Some Macroeconomic Effects of Tax Reform and Indexing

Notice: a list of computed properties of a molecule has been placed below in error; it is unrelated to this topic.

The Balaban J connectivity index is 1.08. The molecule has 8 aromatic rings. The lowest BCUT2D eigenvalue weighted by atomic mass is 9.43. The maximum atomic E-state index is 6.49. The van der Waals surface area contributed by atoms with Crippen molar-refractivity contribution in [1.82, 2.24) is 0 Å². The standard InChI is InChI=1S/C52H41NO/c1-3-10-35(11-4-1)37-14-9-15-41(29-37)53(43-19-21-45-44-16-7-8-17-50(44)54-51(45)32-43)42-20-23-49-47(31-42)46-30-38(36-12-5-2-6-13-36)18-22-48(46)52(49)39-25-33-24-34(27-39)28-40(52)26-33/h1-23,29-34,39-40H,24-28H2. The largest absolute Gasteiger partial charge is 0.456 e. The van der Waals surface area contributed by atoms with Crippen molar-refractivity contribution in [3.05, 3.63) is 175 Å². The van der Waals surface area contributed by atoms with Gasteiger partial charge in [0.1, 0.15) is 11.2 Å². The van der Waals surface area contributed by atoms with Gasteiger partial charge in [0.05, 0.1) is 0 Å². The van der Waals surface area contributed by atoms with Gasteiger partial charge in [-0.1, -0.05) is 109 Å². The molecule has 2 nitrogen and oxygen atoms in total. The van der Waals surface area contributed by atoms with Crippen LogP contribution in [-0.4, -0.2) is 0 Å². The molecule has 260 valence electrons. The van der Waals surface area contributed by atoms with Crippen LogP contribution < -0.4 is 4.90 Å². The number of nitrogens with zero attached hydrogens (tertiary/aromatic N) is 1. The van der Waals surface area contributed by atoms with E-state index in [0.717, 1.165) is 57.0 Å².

The period from 1971 to 1974 was one of fundamental change in the structure of the Canadian system of taxation. From the federal budget of June 18, 1971, which brought the long process of tax reform to a close, to the introduction of the personal income tax indexing scheme, the variety and magnitude of the changes in taxation provide a particularly fruitful period for fiscal policy research. In this paper we report upon and discuss the results of simulating a macroeconometric model that includes most of the tax reform measures and indexing. We propose to examine in some detail a number of questions arising from these changes. Generally, we are interested in the implications of tax reform and indexing for stabilization policy. More specifically, we explore two interesting questions relating to fiscal policy. First, "What has been the effect of the 1972 tax reforms and indexing on the yield and elasticity of the income tax system?" By comparing the estimated tax yield over the 1972-1978 period of the pre-reform system with that of the reformed system one can separate the effect of the changes in the structure from the effect on revenue of the current inflation under progressive taxation. In a like manner, the effect of indexing can be determined by comparing the estimated yield of an indexed with an unindexed tax system over the same period. The second question we ask is, "What has been the effect of tax reform and indexing on the built-in stability of the economy?" Here we look at a measure of built-in stability for the pre-tax reform system and for the post-tax reform system with and without indexing. In addition, we apply various expenditure shocks to the model both with and without the indexing scheme in operation. Related to this, we also administer to the model a direct price shock to ascertain the relative stabilizing properties of the various tax regimes under an imported or commodity inflation. The model we use in our analysis is an updated version of RDX2 incorporating the revised tax system, which is well suited for this study. It is a policy model rich in structural detail, particularly in the government sector, facilitating the introduction, also in detail, of complex measures such as capital gains and indexing. Our simulations with the tax model have lead us to draw five conclusions concerning the macroeconomic effect of tax reform and indexing. They are: (1) Contrary to the views expressed in the financial press, tax reform has not raised significantly more money. (2) Tax reform has not materially increased the elasticity of the tax system. (3) Indexing has reduced the elasticity of the personal income tax by four-tenths to within shooting distance of unity. (4) Tax reform has not had an important effect on built-in stability. (5) Indexing has reduced built-in stability with respect to certain types of shocks, and enhanced it with respect to others. We hope that these conclusions demonstrate the utility of what is unique in our approach, that is the incorporation of a disaggregated tax model into a macroeconometric model such as RDX2.
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